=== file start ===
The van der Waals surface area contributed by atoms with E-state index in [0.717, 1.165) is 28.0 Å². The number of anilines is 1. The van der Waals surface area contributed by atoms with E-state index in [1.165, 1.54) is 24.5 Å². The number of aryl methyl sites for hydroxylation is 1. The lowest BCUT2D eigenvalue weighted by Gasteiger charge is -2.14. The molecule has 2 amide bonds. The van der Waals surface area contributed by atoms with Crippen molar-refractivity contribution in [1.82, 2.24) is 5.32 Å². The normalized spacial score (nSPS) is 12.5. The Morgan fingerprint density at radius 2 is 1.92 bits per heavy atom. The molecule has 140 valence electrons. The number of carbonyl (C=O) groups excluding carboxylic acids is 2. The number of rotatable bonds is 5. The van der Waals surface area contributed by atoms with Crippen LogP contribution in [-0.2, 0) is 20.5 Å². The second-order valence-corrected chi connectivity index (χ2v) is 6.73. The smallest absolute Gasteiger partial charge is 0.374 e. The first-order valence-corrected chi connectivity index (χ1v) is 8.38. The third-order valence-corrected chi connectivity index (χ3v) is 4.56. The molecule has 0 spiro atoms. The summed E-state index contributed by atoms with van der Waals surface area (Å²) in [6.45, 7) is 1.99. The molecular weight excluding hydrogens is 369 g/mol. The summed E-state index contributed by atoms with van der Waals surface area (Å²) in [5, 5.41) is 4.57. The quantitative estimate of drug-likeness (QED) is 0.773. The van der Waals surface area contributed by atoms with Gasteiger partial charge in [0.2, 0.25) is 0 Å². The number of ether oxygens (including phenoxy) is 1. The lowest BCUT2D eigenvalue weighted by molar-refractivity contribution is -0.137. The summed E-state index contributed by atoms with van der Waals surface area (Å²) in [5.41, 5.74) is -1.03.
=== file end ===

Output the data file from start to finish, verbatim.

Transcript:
The van der Waals surface area contributed by atoms with E-state index in [0.717, 1.165) is 28.0 Å². The number of anilines is 1. The van der Waals surface area contributed by atoms with E-state index in [1.165, 1.54) is 24.5 Å². The number of aryl methyl sites for hydroxylation is 1. The lowest BCUT2D eigenvalue weighted by Gasteiger charge is -2.14. The molecule has 2 amide bonds. The van der Waals surface area contributed by atoms with Crippen molar-refractivity contribution in [1.82, 2.24) is 5.32 Å². The normalized spacial score (nSPS) is 12.5. The Morgan fingerprint density at radius 2 is 1.92 bits per heavy atom. The molecule has 140 valence electrons. The number of carbonyl (C=O) groups excluding carboxylic acids is 2. The number of rotatable bonds is 5. The van der Waals surface area contributed by atoms with Crippen LogP contribution in [-0.2, 0) is 20.5 Å². The second-order valence-corrected chi connectivity index (χ2v) is 6.73. The smallest absolute Gasteiger partial charge is 0.374 e. The first-order valence-corrected chi connectivity index (χ1v) is 8.38. The third-order valence-corrected chi connectivity index (χ3v) is 4.56. The molecule has 0 spiro atoms. The summed E-state index contributed by atoms with van der Waals surface area (Å²) in [6.45, 7) is 1.99. The molecular weight excluding hydrogens is 369 g/mol. The summed E-state index contributed by atoms with van der Waals surface area (Å²) in [5, 5.41) is 4.57. The quantitative estimate of drug-likeness (QED) is 0.773. The van der Waals surface area contributed by atoms with Gasteiger partial charge in [0.2, 0.25) is 0 Å². The number of ether oxygens (including phenoxy) is 1. The lowest BCUT2D eigenvalue weighted by molar-refractivity contribution is -0.137. The summed E-state index contributed by atoms with van der Waals surface area (Å²) in [5.41, 5.74) is -1.03.